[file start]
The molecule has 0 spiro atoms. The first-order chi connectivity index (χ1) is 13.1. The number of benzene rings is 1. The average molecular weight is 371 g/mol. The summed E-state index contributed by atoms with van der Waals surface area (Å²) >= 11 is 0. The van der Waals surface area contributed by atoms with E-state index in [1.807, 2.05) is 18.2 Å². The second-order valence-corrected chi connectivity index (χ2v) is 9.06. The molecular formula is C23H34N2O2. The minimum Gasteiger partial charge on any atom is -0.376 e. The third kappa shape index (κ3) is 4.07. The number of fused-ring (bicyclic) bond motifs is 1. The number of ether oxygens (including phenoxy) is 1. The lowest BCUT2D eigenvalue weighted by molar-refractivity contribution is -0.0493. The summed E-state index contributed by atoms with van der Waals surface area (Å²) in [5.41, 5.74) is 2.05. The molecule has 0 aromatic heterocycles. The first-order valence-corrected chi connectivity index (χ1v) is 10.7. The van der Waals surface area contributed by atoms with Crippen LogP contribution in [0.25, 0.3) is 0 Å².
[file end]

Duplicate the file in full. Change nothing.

The molecule has 0 spiro atoms. The first-order chi connectivity index (χ1) is 13.1. The number of benzene rings is 1. The average molecular weight is 371 g/mol. The summed E-state index contributed by atoms with van der Waals surface area (Å²) >= 11 is 0. The van der Waals surface area contributed by atoms with E-state index in [1.807, 2.05) is 18.2 Å². The second-order valence-corrected chi connectivity index (χ2v) is 9.06. The molecular formula is C23H34N2O2. The minimum Gasteiger partial charge on any atom is -0.376 e. The third kappa shape index (κ3) is 4.07. The number of fused-ring (bicyclic) bond motifs is 1. The number of ether oxygens (including phenoxy) is 1. The lowest BCUT2D eigenvalue weighted by molar-refractivity contribution is -0.0493. The summed E-state index contributed by atoms with van der Waals surface area (Å²) in [5.41, 5.74) is 2.05. The molecule has 0 aromatic heterocycles. The first-order valence-corrected chi connectivity index (χ1v) is 10.7. The van der Waals surface area contributed by atoms with Crippen LogP contribution in [0.25, 0.3) is 0 Å².